Wednesday, July 11, 2012

Reconnecting with Tissue

Those of us growing up in Southern California during 1978-1983 may remember the Long Beach-based Suburban Lawns. Their rise accelerated and gained certain acutity when Jonathan Demme (Silence of the Lambs, Philadelphia) directed their first video Gidget Goes to Hell. A happenstance that no doubt had everything to do with it being aired on Saturday Night Live. Local radio airplay and print attention followed (their Slash cover at right) leading to a respectably successful album (by local band standards). The Lawns are also one of the few bands of the period that in retrospect don't come off as hopelessly dated. (Or, like all of 80s music, for that matter.) To prove the point, check the local bounty of material available at this site.

The Suburban Lawns sound eschewed the trendy posturings of digital synths and de riguer flanged guitars. making the sound practically classic rock by today's standards. And singer/keyboardist Su Tissue herself (nee Sue McLane), with all her quirks, conceits, vocal sound effects and coloratura—a kind of bottled-up Yoko Ono—still sounds innovative. Features that keep the band's sound as perky and collagen fresh as it was when it was recorded. You might think Tissue's vocal stylings were a mirror to her soul as her onstage persona radiated both an extremity of adorableness and a nerd-like unsocialized quality. Clearly, the band was far less interesting when she wasn't behind the mic. (She was a good piano player too.) Her personal style had its adherents: One fan described her as able "to pull off of a remarkable mix of Little House on the Prairie meets the Manson Girls, beautifully." (I don't agree with the sinister angle of the Manson family, but okay.) Google the band now and find a robust amount of ongoing interwebs activity: Their cult is still very much alive. A legacy that's owed all to her.

The band's complete canon included a couple of singles, an album, and a five song EP before the internal momentum fizzled out. The final recordings pointed toward interesting new possibilities, a kind of Cocteau Twins cum slightly funkier Bowie-Eno trilogy direction, but with more humor. Post-Lawns, Tissue continued studying at the Berklee College of Music (after earlier attending Calarts—poor little rich girl) and recorded a short album of ambient instrumental music—30 minutes of slight variations on a groovey piano figure with added layers of ambiance (done in the days before digital loops). It would've made an arresting soundtrack to a wistful French film at a seaside. All of this would've had us hoping for bigger things to come from her. Alas, it was not to be.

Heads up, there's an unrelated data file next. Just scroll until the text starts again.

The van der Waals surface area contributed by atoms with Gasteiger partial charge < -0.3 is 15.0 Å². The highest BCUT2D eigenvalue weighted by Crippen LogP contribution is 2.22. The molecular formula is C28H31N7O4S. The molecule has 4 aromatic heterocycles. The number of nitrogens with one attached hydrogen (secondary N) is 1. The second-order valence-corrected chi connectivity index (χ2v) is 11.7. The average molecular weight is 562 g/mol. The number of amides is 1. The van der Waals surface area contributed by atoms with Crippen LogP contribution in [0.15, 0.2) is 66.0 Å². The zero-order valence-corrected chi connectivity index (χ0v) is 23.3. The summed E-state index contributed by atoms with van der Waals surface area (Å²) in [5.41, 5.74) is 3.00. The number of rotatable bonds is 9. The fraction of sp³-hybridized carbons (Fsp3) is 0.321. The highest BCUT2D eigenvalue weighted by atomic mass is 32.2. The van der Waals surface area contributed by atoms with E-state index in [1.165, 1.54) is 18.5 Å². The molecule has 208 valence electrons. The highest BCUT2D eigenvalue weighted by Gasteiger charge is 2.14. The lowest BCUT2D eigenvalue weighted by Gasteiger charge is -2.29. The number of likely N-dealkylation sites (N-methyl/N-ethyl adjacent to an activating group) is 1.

A recent interview with former member Frankie Ennui offers some insight. Find it here.
An original pic sleeve of Gidget Goes to Hell is on eBay for $55.

All of these should be long out of print now.
Suburban Lawns: Gidget Goes to Hell self-issued 7" inch single (1979)
Suburnan Lawns: Baby from Baby EP (1983)
Su Tissue: 2nd Movement from Salon de Musique (1982)

A personal note: Once, I was in a band. We had the opportunity to open for Suburban Lawns at the Cuckoos Nest in Costa Mesa, CA ca. 1981. The Lawns at the time were getting loads of local air play. As was often the case, I'd have school and work the next day (community college, no Calarts for me) so I'd gather up my equipment (an organ and electric piano/harpsichord [pre-digital], a guitar, an amp, cords and sundry other crap that'd require five trips to the car to load) and leave early as was my habit. (During my time we'd play with Jonathon Richman, Violent Femmes, X, The Go-Gos, and other bands long gone from memory. I'd leave before they all went on too. Yeah, I was a fool.) The club was quite packed that night (we didn't often get to play to full houses so it was very exciting—it was the peak of my very, very short musical career). We did very well that night. The audience was loud and enthusiastic and we were beside ourselves. (Our band was also co-ed: two girls and three boys.) Our success had apparently unraveled Ms. Tissue. She paced around the "backstage" loft before going on and talked to herself unconsolably in a kind of repetitive Rain Man way. (This was a secondhand account told to me by another band member.) I could only attribute her reaction to her highly creative and requisitely insecure artistic nature. I never got the chance to see her live but from what I've seen on YouTube, while the band was certainly interesting they could appear a little stiff on stage. As a young man admiring Tissue from afar, she was a nerd's lust fetish of a girl: Cute, physically awkward, unpretentiously brilliant (I'm guessing), socially clumsy, and just diffident enough in ways that young men can ruthlessly exploit (again, I'm guessing). I'm sure I would've loved her. Even now, imagining her in her overripe suburban middle-age with pictures of the kids covering the dust-covered piano she's still the thinking older man's bohemian heartthrob.